Critical Emergencies Training: Critical emergencies are those which have a potential to endanger the safety of the helicopter and in which the handling of the helicopter is different from normal. These emergencies require special training in handling the helicopter as well as decision-making to address the situational element. Emergencies like loss of tail rotor thrust/engine failure, the simulation of which is not feasible on actual helicopter can be effectively and realistically simulated and practiced on a simulator due to the following:

• The trainee pilot can handle controls fully till touchdown, without inputs being given by the instructor for reasons of safety

• The trainee can be allowed to make mistakes even if it leads to a crash, so that the impact of mistakes is fully understood and analysed

• The trainee can practice Cockpit Resource Management (CRM) with his co-pilot, which is not possible in the actual helicopter as the instructor sits in the co-pilot seat.

• Trainees can practice these emergencies in operational scenarios, which brings into focus not only the handling of the helicopter, but also aspects such as decision-making etc.

Instrument Flying: With advanced technology and state-of-the-art avionics, helicopters like the commercial airliners are capable of flying on instruments without reference to external environment, thereby acquiring Instrument Flight Rating (IFR) capability. Hence, training for flying under Instrument Met Conditions (IMC)/near zero visibility conditions has now become mandatory. Even if not flying under an Instrument flight Plan, helicopters often flying in marginal weather conditions have resulted in a spate of accidents due to lack of training in flying under such conditions. The reason for this is that when aircraft and instructor are available, the flight conditions may not be IMC, resulting in practice in simulated IMC, which is not quite the same thing as flying in actual IMC. When the flight conditions are actual IMC, Air Traffic Control is reluctant to permit training flying due to the pressures of actual traffic.

However, IMC flying can be realistically practiced in a simulator, without the above constraints. Aspects such as recovery from unusual attitudes, potential controlled flight into terrain (CFIT) conditions, and use of available navigational aids for instrument approach procedures can be practiced in simulators till proficiency is maintained.

Maintenance of Cognitive Skills: Skills required for flying consist both of psychomotor and cognitive skills. Normal flying under visual flying conditions requires psychomotor skills, which like riding a bicycle, are fairly well retained with minimal practice. However, instrument flying procedures and emergency handling are cognitive skills which decay faster and require regular and recurring practice to obtain proficiency as well as to maintain it. To maintain these cognitive skills, simulator training is the best option.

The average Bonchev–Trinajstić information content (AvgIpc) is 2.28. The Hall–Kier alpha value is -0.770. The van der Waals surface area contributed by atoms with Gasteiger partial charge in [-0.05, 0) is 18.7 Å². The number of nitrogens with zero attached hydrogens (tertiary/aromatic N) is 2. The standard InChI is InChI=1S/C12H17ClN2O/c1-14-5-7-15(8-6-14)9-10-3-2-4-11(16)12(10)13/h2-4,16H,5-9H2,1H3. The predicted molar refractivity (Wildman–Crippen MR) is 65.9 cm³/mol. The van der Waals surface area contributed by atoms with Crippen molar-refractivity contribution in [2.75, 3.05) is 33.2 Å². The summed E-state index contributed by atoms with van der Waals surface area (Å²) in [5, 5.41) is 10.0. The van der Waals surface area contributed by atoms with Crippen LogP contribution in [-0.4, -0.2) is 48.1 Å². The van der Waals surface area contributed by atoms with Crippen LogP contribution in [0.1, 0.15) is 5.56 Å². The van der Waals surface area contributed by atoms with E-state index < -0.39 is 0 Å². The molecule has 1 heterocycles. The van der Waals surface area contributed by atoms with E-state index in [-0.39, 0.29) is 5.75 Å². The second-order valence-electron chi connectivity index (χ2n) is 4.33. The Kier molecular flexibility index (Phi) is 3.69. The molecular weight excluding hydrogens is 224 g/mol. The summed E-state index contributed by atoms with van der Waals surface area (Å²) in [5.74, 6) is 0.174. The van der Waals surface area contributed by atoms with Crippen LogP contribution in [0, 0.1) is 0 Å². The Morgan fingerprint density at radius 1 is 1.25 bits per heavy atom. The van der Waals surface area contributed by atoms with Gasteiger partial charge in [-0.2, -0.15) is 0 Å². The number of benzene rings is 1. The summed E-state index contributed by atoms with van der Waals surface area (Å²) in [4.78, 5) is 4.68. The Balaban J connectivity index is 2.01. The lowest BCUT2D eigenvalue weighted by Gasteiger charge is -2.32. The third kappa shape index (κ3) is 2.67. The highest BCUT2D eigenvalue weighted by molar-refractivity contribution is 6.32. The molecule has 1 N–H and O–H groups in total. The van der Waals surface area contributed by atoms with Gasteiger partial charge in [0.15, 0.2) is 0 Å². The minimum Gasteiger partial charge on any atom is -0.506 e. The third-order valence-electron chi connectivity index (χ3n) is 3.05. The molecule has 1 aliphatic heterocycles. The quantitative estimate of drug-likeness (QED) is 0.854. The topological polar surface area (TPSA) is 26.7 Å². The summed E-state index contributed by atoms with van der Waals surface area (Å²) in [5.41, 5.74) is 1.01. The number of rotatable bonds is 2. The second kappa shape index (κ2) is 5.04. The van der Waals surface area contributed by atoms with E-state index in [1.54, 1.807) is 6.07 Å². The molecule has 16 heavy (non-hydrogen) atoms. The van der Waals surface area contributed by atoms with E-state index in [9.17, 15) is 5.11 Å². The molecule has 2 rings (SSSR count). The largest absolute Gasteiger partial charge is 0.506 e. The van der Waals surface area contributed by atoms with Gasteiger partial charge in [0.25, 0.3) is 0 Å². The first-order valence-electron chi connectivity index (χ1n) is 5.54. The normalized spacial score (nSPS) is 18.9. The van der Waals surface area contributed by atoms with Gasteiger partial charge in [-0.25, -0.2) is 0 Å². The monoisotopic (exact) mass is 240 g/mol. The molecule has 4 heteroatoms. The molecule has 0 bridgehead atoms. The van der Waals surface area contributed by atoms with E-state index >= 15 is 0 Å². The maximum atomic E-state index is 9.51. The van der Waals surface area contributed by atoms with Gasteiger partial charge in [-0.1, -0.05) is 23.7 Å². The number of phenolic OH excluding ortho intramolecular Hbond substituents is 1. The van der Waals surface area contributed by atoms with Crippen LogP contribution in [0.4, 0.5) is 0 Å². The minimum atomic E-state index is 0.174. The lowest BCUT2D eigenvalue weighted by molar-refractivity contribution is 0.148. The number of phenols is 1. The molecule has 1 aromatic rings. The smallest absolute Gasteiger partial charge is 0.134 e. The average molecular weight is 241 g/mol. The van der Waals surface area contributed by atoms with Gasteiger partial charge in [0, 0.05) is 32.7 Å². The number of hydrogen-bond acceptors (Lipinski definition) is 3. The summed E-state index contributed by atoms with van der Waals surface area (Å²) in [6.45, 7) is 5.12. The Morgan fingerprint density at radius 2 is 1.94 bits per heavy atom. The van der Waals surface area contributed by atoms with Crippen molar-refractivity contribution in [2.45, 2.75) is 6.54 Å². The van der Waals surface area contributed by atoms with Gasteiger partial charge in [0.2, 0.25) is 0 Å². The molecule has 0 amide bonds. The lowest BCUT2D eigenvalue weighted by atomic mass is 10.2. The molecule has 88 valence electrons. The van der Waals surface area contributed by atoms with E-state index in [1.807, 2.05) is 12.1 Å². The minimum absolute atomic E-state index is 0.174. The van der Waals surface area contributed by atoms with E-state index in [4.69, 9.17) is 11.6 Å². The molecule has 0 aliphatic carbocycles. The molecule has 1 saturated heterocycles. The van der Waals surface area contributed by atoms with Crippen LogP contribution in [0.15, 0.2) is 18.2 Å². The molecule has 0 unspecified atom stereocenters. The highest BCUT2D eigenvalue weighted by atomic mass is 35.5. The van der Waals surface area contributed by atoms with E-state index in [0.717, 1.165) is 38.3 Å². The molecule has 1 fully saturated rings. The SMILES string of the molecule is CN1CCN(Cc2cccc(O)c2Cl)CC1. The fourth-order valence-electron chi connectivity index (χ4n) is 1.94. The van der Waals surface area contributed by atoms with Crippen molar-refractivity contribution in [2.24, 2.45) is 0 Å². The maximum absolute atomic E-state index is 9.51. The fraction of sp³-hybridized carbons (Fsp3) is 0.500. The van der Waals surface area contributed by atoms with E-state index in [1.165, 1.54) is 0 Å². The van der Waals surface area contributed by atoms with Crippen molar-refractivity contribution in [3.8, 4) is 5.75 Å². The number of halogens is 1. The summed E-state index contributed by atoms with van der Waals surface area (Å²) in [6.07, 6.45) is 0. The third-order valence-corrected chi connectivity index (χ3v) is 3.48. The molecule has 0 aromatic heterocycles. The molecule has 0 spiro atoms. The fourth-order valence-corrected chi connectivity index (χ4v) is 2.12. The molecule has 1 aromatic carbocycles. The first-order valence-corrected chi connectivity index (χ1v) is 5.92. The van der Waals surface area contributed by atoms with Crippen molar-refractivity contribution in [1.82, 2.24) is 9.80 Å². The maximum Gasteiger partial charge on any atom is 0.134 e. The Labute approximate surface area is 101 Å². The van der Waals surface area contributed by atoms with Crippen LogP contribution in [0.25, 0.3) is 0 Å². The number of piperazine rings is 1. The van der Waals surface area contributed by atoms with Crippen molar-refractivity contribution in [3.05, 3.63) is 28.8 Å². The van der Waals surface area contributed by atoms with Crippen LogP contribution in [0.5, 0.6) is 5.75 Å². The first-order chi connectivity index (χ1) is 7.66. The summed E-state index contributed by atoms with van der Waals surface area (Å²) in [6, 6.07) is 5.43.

A study on ‘Fidelity requirements for Army Aviation Training Devices: Issues and Answers’ done by the US Army Research Institute for Behavioral and Social Sciences highlighted the following:

(i) There is evidence that simulators provide greater training value than the actual helicopter in collective training i.e. training with other aircraft and ground entities operating towards the same objective

(ii) Training combining simulator and aircraft is superior to training in aircraft alone.

(iii) Even lower fidelity simulators yield good training value when the training method is to train to proficiency rather than in an hourly based training program.

Enhancement of Flight Safety: In addition to contributing to mission accomplishment, simulator training plays a major role in enhancing flight safety for both military and civil operators by improving crew proficiency in handling emergencies, adverse weather conditions and efficient cockpit resource management (CRM). Training imparted regularly on simulators for handling malfunctions keeps the pilots skills current and updated. Also, should an emergency occur on the helicopter, the pilot has a huge psychological advantage if he has handled it before, albeit on a simulator. The confidence derived from having been trained for handling such an emergency prevents panic, which is really half the battle won. Such training also results in correct responses consequent to an emergency, which goes a long way in successful handling of the emergency and thereby, enhancing safety.

Validation of Concepts/Doctrines: In the defence forces, concepts/doctrines of operations are regularly updated. Validation of these with respect to the role played by a helicopter in determining outcomes is not always possible in an actual military exercise. Networked simulators can play a very useful role in validation of such concepts/doctrines.

Cost-Benefit Analysis